Accessing Skype APIs with Ruby

I was fiddling around with the Skype APIs for the past few days and things seem pretty happening in the Skype developer community. The last time I looked at it was a beta of Skype’s very first release and that wasn’t so long ago. It is now at the 3.0 beta release, a release that looks pretty solid to me even though access to the ‘naked’ version of Skype (the Skype engine without actually invoking the Skype client) is still a pipe-dream.

For those who are unaware of a Skype API at all, yes, Skype actually opens up its network and APIs to the public. There is support in for Windows, Linux and Mac (though not in the Windows Mobile, as far as I know). There is also support for Java using Skype4Java and ActiveX using Skype4COM.

I won’t go into the API details but essentially the Skype API allows applications to pass commands to Skype in simple text messages. There are two sets of APIs — the phone API, which is mostly used by device developers (e.g. USB phone manufacturers) and the access API, which is mostly for the desktop developers. I’ll talk more on the access API in this post.

The access API enables external applications to control Skype functions. However before this is allowed, Skype will pop-up the name of the application and asks the user to grant permission to do this. Also, all actions that are done by the external application will be mirrored on the Skype client itself. This can be pretty annoying. The good news is that since Skype 2.6 you can use the ‘silent mode’ to mute this. However you’ll still need to get the user’s permission to execute the application.

There isn’t a Ruby binding of the Skype APIs (at least not that I know of) though you can probably try to go at it through Skype4Java via JRuby.  However there is an alternative if you’re running this on Windows. Ruby provides a very neat and powerful extension (built-in with any Ruby Windows distribution) called Win32OLE that allows a Windows automation client to command or query a Windows automation server. To cut a long story short, you can use Win32OLE to access Skype4COM.

Let me run through quickly how this can be done. Firstly you need to download Skype4COM. This contains a bunch of files, among which the most important is skype4com.dll. You will also use skype4com.chm (the Windows Help API reference file) pretty often. If you intend to run in silent mode, you’ll need to make sure you run at least Skype 2.6 and above. Try Skype 3.0 beta. Just download and install it, you don’t need to do anything else.
Now that you have the files, run this command to register the Skype library:

regsvr32 skype4com.dll

And you’re done. Copy this code somewhere, save it and run it:

# This simple example echos whatever chat message that is sent to you

require 'win32ole'

# create the new Skype automation object
skype = 'Skype4COM.Skype'

# some constants for easy viewing
$RECEIVED= skype.Convert.TextToChatMessageStatus("RECEIVED")
$SAID = skype.Convert.TextToChatMessageType("SAID")

# uncomment the below if you want to run in silent mode. Only works from Skype 2.6 and above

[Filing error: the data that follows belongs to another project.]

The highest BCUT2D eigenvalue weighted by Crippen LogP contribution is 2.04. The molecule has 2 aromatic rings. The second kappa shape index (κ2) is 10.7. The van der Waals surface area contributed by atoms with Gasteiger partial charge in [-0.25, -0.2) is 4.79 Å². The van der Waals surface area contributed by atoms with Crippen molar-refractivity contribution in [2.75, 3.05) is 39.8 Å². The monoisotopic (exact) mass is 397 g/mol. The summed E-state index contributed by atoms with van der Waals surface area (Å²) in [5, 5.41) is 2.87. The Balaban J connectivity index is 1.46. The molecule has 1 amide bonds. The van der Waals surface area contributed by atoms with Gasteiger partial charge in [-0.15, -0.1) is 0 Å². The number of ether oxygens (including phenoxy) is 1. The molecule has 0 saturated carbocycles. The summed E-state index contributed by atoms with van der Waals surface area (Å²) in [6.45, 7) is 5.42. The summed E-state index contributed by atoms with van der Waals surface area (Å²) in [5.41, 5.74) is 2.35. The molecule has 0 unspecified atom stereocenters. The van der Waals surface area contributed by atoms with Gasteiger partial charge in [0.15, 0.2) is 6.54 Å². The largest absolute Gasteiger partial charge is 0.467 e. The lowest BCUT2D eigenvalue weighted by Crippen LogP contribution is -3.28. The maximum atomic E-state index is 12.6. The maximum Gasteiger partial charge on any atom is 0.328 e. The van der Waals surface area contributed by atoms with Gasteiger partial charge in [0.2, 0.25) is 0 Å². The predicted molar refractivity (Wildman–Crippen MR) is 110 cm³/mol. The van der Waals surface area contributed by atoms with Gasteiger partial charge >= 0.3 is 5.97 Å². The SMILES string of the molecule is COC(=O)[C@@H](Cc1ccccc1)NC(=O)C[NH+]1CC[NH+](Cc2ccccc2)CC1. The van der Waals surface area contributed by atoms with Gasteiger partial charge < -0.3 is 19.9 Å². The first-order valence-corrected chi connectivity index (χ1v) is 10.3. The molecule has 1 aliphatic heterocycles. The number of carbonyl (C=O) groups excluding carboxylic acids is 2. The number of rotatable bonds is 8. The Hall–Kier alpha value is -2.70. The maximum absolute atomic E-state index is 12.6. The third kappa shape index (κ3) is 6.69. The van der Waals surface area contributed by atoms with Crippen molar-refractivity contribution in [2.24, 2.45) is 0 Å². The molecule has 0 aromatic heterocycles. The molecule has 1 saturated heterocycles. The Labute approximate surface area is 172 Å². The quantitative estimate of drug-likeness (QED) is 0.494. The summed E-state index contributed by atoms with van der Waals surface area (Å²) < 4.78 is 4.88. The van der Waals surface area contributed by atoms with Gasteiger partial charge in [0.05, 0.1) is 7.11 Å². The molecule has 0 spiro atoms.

# skype.SilentMode = true

# attach to Skype

# A default handler for any events. You can use this to handle all miscellanous events or if
# you don't have any specific behaviors you want to trigger on
def default_handler(event, *args)
case event
# When someone calls
when "CallStatus"
# do nothing for now

# When any online status changes
when "OnlineStatus"
# do nothing


# Or you can use a specific method to catch this event
def message_status(msg,status)
# echo whatever is send to you in a chat message msg.body if status == $RECEIVED && msg.Type == $SAID

# register to receive events from Skype
event =, '_ISkypeEvents')
# on any event at all, go to the default handler
event.on_event {|*args| default_handler(*args)}
# for this specific event
event.on_event("MessageStatus") { | *args| message_status args[0], args[1]}

# loop forever
catch(:done) do
loop do

This is a simple example, but you can see how powerful it can be. For instance you can grab any chat messages sent to you while you are away and send it to you via SMS. Or turning it on its tail you can set up multiple clients with Skype, and literally send command messages to the various clients to execute. Also, though mashups are more associated with APIs like Google Map or Flickr, you can imagine that Skype is a pretty powerful mashup API as well, mixing it up with the others available out there.

Skype has opened up a Pandora’s box of possibilities with the release of their API. Do check it out.

11 thoughts on “Accessing Skype APIs with Ruby

  1. I had just started a C# .NET project to do some skype integration work. Then I found this post and woohoo, I did it all in Ruby.

  2. Hi,
    I’ve just tried your sample with irb, but when I execute:

    it returns:
    irb(main):007:0> skype.attach
    WIN32OLERuntimeError: attach
    OLE error code:80040201 in Skype4COM.Skype.1
    Wait timeout.
    HRESULT error code:0x80020009
    Exception occurred.
    from (irb):7:in `method_missing’
    from (irb):7

    Any hint?

  3. The issue is that the WIN32OLE message loop is too tight and takes 90% of the CPU, which is hardly acceptable in any application. Does anyone knows a better solution? (please CC me on my e-mail, thanks)

  4. Yes, you will always need to have the Skype client running when you use this API, unless Skype opens up their Skype engine (or their ‘naked’ version as some call it) one day.

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